After a rocky beginning, it’s not long before Christopher is showing up at Gabriel’s band’s gigs and slowly but surely a friendship and understanding develops between them. They may not have much in common but the mental health issues that each of them deal with allow them to identify and bond with one another more than either would have expected. As Kelly noted in the post screening Q & A – “When you have a moment of crisis, the people who are helpful to you are usually completely not the people who you thought were supposed to be helpful”.
With this type of film, it’s always going to be of the utmost importance that the audience finds the relationship between Gabriel and Christopher to be believable. Their friendship is the core of The Drummer and The Keeper. Due to an impressively crafted script (also written by director Kelly), the authenticity of this relationship never wavers or becomes forced. According to Kelly, a great deal of research into both conditions was carried out (all the extras featuring in scenes at the institute Christopher resides in are actually people who have autism) and this can be seen on the screen, both when Gabriel and Christopher interact with each other and with supporting characters. In the post-screening Q & A, there were several comments from mental health workers praising the film for its realistic depiction of both Bipolar disorder and Asperger’s. While Kelly was no doubt proud of the standing ovation the film received, comments like this may have meant even more to him.
Following the screening, Kelly explained that the casting process of the film took a long time. It’s unclear whether or not he was including the casting of Murphy and McCarthy in that statement. Both of them were inspired choices though. While Murphy and McCarthy have credits prior to this, they are still fresh faces on a cinema screen and The Drummer And The Keeper boasts what feel like star making turns from each of them. Both actors deserve all the plaudits they will undoubtedly get. Murphy is especially impressive and his Gabriel emotes as powerfully in the character’s quieter and more introspective moments as in his more explosive one’s. Little room is left to develop supporting characters and this is very much a film about the drummer and the keeper of the title. However, Gabriel and Christopher are such well written characters that few viewers are likely to complain that the central focus consistently remains on them.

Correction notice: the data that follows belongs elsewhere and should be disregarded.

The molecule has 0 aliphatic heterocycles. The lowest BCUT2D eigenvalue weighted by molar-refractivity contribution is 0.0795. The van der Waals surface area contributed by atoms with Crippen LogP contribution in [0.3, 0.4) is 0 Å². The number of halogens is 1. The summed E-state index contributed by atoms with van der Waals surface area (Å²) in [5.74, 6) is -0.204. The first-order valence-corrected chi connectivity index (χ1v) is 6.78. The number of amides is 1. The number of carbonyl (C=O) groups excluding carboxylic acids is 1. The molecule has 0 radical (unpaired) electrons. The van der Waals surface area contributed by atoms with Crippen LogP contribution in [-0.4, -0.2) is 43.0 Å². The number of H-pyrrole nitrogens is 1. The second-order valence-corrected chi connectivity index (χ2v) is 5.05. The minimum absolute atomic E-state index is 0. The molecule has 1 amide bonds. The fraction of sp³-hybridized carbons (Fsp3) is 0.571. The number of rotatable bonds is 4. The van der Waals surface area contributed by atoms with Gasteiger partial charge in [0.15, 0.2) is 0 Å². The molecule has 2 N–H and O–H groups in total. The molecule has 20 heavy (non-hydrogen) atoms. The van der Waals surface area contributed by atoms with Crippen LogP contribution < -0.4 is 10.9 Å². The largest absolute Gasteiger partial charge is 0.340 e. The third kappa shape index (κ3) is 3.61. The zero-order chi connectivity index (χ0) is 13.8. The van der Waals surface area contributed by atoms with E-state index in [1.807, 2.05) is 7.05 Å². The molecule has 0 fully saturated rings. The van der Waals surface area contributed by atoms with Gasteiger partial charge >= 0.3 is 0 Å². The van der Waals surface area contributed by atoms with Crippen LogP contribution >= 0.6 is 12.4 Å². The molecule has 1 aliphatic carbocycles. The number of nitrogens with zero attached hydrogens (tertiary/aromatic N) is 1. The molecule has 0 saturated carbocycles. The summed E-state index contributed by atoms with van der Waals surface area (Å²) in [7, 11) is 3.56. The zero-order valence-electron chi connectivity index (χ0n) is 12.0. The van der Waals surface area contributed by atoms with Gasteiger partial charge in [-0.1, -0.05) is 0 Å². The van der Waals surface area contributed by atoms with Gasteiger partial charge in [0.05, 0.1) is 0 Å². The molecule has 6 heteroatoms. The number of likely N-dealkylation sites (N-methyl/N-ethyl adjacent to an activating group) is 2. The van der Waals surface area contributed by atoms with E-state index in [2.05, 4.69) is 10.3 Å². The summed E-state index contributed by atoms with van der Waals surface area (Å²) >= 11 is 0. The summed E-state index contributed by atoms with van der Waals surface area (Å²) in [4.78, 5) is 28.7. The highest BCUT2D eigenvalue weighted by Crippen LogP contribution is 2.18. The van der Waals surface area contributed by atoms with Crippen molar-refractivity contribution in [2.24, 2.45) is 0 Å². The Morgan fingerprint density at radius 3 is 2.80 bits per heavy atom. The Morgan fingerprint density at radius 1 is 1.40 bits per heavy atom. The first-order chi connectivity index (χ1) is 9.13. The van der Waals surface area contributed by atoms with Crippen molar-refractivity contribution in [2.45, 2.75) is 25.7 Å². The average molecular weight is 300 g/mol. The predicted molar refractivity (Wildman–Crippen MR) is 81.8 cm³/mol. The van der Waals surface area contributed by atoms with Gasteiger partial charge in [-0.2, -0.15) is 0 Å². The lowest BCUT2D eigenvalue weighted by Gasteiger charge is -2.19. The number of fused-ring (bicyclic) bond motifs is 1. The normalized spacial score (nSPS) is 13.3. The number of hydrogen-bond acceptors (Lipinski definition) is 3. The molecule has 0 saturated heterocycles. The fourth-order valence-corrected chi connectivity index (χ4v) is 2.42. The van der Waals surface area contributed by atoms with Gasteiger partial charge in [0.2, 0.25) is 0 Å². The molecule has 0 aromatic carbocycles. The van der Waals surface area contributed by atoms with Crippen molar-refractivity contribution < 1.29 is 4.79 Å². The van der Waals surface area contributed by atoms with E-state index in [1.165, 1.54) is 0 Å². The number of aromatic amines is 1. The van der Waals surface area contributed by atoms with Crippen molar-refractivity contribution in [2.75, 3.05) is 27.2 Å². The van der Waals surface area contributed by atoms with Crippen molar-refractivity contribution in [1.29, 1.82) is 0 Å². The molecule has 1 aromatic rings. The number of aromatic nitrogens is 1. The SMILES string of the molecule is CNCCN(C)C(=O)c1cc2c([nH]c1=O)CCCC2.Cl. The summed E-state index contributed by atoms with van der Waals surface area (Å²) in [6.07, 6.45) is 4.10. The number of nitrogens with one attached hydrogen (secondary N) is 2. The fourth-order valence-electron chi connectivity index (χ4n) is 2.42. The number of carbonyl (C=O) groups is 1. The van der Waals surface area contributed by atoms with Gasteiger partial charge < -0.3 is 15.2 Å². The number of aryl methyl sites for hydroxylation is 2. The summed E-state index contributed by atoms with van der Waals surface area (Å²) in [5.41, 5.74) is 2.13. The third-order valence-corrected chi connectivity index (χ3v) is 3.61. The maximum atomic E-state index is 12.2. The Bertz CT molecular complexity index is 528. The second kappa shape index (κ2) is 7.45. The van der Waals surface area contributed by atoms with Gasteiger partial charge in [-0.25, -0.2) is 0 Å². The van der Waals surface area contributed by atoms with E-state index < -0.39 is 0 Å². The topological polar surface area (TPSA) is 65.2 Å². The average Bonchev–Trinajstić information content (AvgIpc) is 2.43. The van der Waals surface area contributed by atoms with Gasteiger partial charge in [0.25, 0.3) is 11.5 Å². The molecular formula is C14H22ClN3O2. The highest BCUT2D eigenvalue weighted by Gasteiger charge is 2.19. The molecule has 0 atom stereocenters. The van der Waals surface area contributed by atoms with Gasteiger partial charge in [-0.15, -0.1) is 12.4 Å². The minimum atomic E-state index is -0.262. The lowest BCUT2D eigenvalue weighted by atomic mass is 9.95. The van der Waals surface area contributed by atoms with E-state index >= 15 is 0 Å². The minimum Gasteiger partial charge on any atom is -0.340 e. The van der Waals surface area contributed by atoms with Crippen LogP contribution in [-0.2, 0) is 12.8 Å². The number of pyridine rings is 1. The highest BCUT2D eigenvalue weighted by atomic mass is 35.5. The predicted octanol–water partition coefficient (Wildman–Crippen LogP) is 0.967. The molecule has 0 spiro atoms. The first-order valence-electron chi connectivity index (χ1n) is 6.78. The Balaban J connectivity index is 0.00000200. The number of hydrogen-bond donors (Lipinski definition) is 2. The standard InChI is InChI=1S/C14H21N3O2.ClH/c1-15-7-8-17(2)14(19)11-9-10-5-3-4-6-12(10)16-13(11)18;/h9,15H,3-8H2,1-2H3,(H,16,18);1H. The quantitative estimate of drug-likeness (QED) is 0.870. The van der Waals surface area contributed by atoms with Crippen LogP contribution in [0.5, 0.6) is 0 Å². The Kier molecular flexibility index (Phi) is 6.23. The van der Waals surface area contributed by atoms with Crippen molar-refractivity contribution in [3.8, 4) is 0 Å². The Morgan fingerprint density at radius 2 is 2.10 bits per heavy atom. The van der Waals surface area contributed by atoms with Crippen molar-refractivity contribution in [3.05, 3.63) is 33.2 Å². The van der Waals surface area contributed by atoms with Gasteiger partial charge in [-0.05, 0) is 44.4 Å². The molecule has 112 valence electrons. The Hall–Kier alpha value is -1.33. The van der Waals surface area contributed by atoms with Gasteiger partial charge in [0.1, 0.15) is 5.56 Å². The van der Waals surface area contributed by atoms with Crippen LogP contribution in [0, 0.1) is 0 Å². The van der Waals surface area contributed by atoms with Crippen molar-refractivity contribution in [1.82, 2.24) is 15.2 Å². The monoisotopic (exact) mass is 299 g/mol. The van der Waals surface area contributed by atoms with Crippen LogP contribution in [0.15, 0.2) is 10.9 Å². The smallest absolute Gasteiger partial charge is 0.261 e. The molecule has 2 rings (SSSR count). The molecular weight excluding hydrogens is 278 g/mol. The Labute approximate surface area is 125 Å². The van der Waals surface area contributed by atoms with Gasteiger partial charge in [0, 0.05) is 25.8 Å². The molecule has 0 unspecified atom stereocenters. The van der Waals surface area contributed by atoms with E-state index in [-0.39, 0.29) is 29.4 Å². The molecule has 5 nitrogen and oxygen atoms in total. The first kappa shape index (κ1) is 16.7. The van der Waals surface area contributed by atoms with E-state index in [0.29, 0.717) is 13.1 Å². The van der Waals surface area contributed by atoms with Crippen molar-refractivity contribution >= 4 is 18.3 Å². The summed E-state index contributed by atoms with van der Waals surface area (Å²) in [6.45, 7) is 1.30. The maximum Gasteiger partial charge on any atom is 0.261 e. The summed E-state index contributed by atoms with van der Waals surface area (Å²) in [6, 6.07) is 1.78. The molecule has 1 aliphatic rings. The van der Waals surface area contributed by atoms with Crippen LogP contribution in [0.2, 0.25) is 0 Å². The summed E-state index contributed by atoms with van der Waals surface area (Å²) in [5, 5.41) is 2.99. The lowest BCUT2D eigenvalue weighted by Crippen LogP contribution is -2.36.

Kelly’s directorial ability is extremely confident and one would be very hard-pressed to guess that this is his first feature. It certainly won’t be his last. There are a few parts of the film, particularly near the end, where it feels like credibility is being stretched but by then viewers are likely to be too engaged and invested in the characters to be put off. This is an impressive, moving and often funny debut feature that deserves to find a wide audience. As Kelly said afterwards, “Even if you aren’t currently mentally ill, I think, hopefully there’s something in it for you”. Recommended – An Irish film to be proud of.
The Drummer and The Keeper screened on Friday, 14th July as part of the 2017 Galway Film Fleadh (11 – 16 July).